Obama on Self-Made Men and Women

President Obama took on entrepreneurs the other day, boldly claiming the self-made man is an illusion to an audience in Roanoke, Virginia.

I can’t imagine why he did it. Was it gratuitously insulting? Of course. Did it sound like a school yard taunt? No doubt. Was it unpresidential? Absolutely. Was it a gaffe? I’m not sure. He seemed to be speaking from the heart. I am sure about this: The president’s remarks reflect bad logic, bad philosophy and most important (for me) bad economics.

You’re so vain

Since the Obama apologists are claiming that the president is being quoted out of context, here is the full text of how he led into the subject:

If you’ve been successful, you didn’t get there on your own. You didn’t get there on your own. I’m always struck by people who think, well, it must be ’cause I was just so smart. There are a lot of smart people out there. It must be because I worked harder than everybody else. Let me tell you something: There are a whole bunch of hardworking people out there.

If you don’t know what that means, you must be incredibly dense. It gets worse. The president continued:

If you were successful, somebody along the line gave you some help. There was a great teacher somewhere in your life. Somebody helped to create this unbelievable American system that we have that allowed you to thrive. Somebody invested in roads and bridges. If you’ve got a business, you didn’t build that. Somebody else made that happen.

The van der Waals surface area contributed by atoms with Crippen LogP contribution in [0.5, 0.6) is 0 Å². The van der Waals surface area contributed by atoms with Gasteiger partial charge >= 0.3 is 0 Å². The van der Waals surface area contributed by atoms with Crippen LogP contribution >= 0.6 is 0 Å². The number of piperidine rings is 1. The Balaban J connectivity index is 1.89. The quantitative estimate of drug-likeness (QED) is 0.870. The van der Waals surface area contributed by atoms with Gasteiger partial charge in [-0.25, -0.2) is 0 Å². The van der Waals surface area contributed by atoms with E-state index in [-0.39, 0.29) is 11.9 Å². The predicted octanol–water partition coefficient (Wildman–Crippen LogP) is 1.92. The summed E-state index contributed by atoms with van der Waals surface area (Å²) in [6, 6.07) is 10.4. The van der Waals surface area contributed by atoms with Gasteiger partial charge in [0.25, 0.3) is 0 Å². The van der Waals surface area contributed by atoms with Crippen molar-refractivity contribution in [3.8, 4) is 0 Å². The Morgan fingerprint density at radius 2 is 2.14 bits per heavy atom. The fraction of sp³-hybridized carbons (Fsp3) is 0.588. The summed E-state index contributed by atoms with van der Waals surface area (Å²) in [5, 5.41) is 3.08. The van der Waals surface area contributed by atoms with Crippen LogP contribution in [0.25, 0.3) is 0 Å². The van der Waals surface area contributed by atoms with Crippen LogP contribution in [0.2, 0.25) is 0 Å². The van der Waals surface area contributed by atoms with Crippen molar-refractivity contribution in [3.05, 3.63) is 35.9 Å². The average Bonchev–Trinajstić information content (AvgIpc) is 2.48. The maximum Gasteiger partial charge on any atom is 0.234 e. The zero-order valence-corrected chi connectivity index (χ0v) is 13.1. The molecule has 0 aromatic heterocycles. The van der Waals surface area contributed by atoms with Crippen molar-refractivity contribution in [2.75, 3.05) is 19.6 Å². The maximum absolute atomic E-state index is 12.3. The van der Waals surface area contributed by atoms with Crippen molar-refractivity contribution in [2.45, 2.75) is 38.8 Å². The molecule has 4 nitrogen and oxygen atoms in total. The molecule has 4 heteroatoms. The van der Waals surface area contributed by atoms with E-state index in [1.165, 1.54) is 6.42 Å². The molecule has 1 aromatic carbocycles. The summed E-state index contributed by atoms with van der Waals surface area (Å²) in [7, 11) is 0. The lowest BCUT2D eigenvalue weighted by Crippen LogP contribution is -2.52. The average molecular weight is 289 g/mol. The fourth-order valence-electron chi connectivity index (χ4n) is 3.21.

There is no way to read any of this and not be acutely aware of what the president is trying to do. Whenever anyone on the left tells you that you didn’t earn your own success, that you had help from others — you know what’s coming next…If you didn’t earn what you have, you don’t deserve it! And if you don’t deserve what you have, it follows that…

Well, nothing actually follows from that. Suppose I’m rooting around in the woods and stumble upon a valuable diamond. I didn’t put forth any physical or mental effort. The discovery is pure, blind luck. So you can say, in a sense, I don’t deserve it. But you don’t deserve it either. It doesn’t follow from the fact that I was the beneficiary of luck that others are justified from taking the diamond from me.

If the roll of the dice or the spin of the roulette wheel favors me rather than you, I can’t claim that I “deserve” my winnings or that you “deserve” your losses. But it doesn’t follow from those facts that you are entitled to what I have won.

As for Philosophy, Dylan Matthews (at Ezra Klein) surveys what various thinkers have to say about who deserves what. Here is what he leaves out: Suppose I am standing behind a Rawlsian veil of ignorance and I can dictate the rules that govern the world I am about to be born into. What do I want those rules to be? Well, if I am a utility maximizer, I want people to get their marginal product. That’s the only way we are going to maximize output. And that’s the only way a randomly selected person will achieve maximum expected utility. What does it mean for people to get their marginal product? Read on.